No catches, no fine print just unadulterated book loving, with your favourite books saved to your own digital bookshelf.
New members get entered into our monthly draw to win £100 to spend in your local bookshop Plus lots lots more…Find out more
See below for a selection of the latest books from Historical mysteries category. Presented with a red border are the Historical mysteries books that have been lovingly read and reviewed by the experts at Lovereading. With expert reading recommendations made by people with a passion for books and some unique features Lovereading will help you find great Historical mysteries books and those from many more genres to read that will keep you inspired and entertained. And it's all free!
On a warm August evening in 1905, a 12-year old boy is shot in the back and killed near the Orford Mountain Railway construction site in rural Quebec. The crime is all the more shocking for being the second such murder on a railway in three days. A 14-year old had been killed in nearby Farnham very near an existing rail line. Like the murder in Farnham, the Orford Mountain Railway murder leaves the nearby communities in a state of shock and terror. The killing is puzzling in the extreme and while the police investigation eventually leads to an arrest, it soon becomes clear that the two suspects, while possibly guilty of other crimes, are definitely not the murderers. Fast forward a century to the moment the archivist of a local historical society comes across an unusual document. It is the diary of a teenage girl who chronicled the few weeks she spent with detested relatives near Melbourne Township in August 1905. More by accident than design, she provides clues that help the narrator investigate and solve the century-old case of the murder on the Orford Mountain Railway.
So much to relish here . . . the plot is gripping, there's a beautifully handled thread on reading and writing, and the writing is just lovely! DIANE SETTERFIELD, author of Once Upon A River The year's most memorable narrator . . . An unusual and intriguing crime story SUNDAY TIMES BOOKS OF THE YEAR Niemi succeeds in constructing a story that works as a murder mystery and as a compelling study of a dangerously inward-looking community SUNDAY TIMES A riveting, psychologically astute mystery . . . It is not to be missed BOOKLIST An original and gripping crime story THE TIMES It is 1852, and in Sweden's far north, deep in the Arctic Circle, charismatic preacher and Revivalist Lars Levi Laestadius impassions a poverty-stricken congregation with visions of salvation. But local leaders have reason to resist a shift to temperance over alcohol. Jussi, the young Sami boy Laestadius has rescued from destitution and abuse, becomes the preacher's faithful disciple on long botanical treks to explore the flora and fauna. Laestadius also teaches him to read and write - and to love and fear God. When a milkmaid goes missing deep in the forest, the locals suspect a predatory bear is at large. A second girl is attacked, and the sheriff is quick to offer a reward for the bear's capture. Using early forensics and daguerreotype, Laestadius and Jussi find clues that point to a far worse killer on the loose, even as they are unaware of the evil closing in around them. To Cook a Bear explores how communities turn inwards, how superstition can turn to violence, and how the power of language can be transformative in a richly fascinating mystery. Superb suspense . . . Simply a great literary experience! V.G. (Sweden) A masterpiece of narrative La Vanguardia (Spain) A philosophical novel, a crime novel, a historical novel and a coming-of-age story complement one another La Stampa (Italy) One is transported into a strange time and a fascinating world that is both beautiful and brutal Politiken (Denmark) Formidable delivery . . . Unlike anything else you have read . . . An incredible novel Adresseavisen Translated from the Swedish by Deborah Bragan-Turner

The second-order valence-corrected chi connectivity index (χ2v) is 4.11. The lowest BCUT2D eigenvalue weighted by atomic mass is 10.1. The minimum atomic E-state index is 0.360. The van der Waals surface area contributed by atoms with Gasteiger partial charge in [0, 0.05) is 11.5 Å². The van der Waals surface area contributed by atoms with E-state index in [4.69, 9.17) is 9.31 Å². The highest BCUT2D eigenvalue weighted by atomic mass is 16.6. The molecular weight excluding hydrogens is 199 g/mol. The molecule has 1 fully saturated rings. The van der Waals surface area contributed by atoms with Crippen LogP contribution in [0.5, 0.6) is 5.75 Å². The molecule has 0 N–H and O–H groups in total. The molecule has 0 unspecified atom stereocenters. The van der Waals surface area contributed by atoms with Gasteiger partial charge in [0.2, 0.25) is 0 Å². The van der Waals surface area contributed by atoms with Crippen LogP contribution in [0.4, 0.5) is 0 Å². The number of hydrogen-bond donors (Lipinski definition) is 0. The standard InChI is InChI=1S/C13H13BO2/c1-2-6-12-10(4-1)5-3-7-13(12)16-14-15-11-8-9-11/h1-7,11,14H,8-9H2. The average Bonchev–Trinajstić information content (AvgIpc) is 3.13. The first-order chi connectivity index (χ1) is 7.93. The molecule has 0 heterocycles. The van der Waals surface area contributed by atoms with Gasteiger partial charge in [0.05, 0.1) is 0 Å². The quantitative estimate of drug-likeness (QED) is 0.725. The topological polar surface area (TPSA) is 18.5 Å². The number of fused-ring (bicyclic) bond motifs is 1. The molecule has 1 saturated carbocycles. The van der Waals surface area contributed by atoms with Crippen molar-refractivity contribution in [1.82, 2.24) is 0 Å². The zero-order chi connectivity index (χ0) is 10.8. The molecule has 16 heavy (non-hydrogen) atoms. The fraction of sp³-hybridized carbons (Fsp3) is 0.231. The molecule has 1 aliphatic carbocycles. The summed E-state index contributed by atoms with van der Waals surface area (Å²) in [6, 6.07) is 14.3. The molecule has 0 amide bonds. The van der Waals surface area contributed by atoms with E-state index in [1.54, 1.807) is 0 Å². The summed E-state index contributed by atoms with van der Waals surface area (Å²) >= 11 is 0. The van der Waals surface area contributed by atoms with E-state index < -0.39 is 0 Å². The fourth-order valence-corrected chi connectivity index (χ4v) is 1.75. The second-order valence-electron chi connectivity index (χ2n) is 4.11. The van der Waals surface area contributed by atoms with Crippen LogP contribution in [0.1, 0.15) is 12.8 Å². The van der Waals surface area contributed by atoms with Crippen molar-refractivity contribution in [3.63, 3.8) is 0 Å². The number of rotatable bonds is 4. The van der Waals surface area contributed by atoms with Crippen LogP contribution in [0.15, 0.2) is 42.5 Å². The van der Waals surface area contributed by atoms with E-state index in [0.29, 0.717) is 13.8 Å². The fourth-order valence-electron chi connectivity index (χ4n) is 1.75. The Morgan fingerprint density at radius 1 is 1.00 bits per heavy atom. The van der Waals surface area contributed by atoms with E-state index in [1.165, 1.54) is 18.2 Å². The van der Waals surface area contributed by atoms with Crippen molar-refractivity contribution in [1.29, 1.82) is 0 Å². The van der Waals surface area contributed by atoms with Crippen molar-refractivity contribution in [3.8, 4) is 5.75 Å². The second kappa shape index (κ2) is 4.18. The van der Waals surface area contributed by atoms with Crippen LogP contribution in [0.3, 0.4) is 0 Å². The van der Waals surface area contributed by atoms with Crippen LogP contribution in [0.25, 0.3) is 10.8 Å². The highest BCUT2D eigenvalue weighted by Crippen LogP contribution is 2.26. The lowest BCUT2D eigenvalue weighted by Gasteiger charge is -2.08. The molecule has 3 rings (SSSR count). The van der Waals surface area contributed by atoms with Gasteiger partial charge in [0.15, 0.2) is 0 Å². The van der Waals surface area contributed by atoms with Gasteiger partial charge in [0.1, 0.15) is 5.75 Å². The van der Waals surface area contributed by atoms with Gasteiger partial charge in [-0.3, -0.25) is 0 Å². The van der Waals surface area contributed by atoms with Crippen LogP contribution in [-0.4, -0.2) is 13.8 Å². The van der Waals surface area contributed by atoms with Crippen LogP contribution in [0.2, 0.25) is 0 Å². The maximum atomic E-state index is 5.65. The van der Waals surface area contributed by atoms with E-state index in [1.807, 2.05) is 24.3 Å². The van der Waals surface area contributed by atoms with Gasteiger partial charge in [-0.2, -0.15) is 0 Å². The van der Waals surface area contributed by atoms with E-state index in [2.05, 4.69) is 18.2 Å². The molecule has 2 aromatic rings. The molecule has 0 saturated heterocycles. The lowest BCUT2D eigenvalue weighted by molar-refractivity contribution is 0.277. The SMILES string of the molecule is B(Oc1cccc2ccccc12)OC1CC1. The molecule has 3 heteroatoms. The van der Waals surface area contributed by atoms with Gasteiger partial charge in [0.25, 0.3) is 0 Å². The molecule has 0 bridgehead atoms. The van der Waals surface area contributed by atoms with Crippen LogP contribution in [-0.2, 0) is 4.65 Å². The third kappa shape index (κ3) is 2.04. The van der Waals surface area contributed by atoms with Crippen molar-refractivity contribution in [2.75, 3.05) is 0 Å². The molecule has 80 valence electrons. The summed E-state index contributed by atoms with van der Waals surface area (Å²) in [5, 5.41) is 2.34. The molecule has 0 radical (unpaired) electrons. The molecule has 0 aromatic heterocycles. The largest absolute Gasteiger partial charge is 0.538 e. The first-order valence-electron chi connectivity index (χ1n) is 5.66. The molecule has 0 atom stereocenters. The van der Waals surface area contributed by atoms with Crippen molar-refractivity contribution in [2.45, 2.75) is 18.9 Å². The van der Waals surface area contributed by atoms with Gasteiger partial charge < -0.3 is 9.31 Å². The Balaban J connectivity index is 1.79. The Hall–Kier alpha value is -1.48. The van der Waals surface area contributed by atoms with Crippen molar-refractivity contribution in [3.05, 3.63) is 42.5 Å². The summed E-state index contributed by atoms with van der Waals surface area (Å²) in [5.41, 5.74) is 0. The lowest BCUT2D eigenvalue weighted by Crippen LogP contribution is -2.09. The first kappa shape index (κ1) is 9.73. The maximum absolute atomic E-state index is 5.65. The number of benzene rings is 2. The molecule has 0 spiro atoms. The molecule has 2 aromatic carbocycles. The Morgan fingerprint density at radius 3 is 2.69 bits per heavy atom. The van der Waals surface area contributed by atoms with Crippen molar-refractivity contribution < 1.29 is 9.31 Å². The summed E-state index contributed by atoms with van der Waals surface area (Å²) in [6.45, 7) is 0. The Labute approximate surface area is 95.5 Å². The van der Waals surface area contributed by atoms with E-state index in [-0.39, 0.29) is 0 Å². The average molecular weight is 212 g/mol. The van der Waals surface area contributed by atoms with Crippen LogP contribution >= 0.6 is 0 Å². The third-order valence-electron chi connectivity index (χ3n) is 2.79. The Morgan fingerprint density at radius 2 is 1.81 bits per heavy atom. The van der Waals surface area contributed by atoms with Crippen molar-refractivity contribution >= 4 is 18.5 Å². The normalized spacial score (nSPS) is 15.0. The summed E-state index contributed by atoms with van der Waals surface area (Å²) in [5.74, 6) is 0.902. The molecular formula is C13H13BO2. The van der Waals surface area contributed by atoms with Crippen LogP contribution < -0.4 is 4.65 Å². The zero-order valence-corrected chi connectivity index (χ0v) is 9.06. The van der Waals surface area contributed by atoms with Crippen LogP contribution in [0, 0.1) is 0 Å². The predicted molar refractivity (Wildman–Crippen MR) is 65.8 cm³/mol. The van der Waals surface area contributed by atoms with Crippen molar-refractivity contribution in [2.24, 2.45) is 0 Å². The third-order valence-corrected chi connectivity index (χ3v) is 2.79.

'All the world's a stage, and all the men and women merely players...'When an undercover assignment for the Bow Street magistrate sees prostitute Lizzie Hardwicke trade Ma Farley's Bawdy House in Soho for life as a theatre seamstress on Drury Lane, it becomes clear quite quickly - what goes on in the wings is much more intriguing than the theatrics being played out on stage... Soon Lizzie is once again thrown together with the handsome Inspector Will Davenport when a high profile investor is brutally hanged at centre stage and Lizzie discovers the body. With the suspect list rivalling any casting call, Lizzie will have to use every trick she's hidden up her sleeves to unravel the tangled threads and bring the culprit into the spotlight. Praise for The Corpse Played Dead I loved everything about this ingenious story! It is every bit as sparkling and twisty as the first book Celia Anderson, author of 59 Memory Lane Georgina Clarke has shown considerable focus in maintaining a steady momentum of the plot and the natural developments in solving the crimes. The throbbing atmosphere and landscape of historical London are superbly depicted and vividly brought to life... Reader Review The Corpse Played Dead is an intriguing whodunit with lots of wit and even a bit of romance. Reader Review This book is so atmospheric and the characters so real that it is easy to imagine you are back in that era. This is a fast paced story full of interesting characters Reader Review This is well-written, well-researched and well done. Lizzie is such a wonderfully entertaining and complex character, and I hope she will have many more adventures ahead of her...I'll be reading! Reader Review An intricate, well plotted mystery in another age, and I highly recommend it. Reader Review Entertaining, witty historical crime reads for people seeking well-plotted stories with creatively put together characters, some emotional moments, dangerous criminals and an investigating prostitute at the helm! Reader Review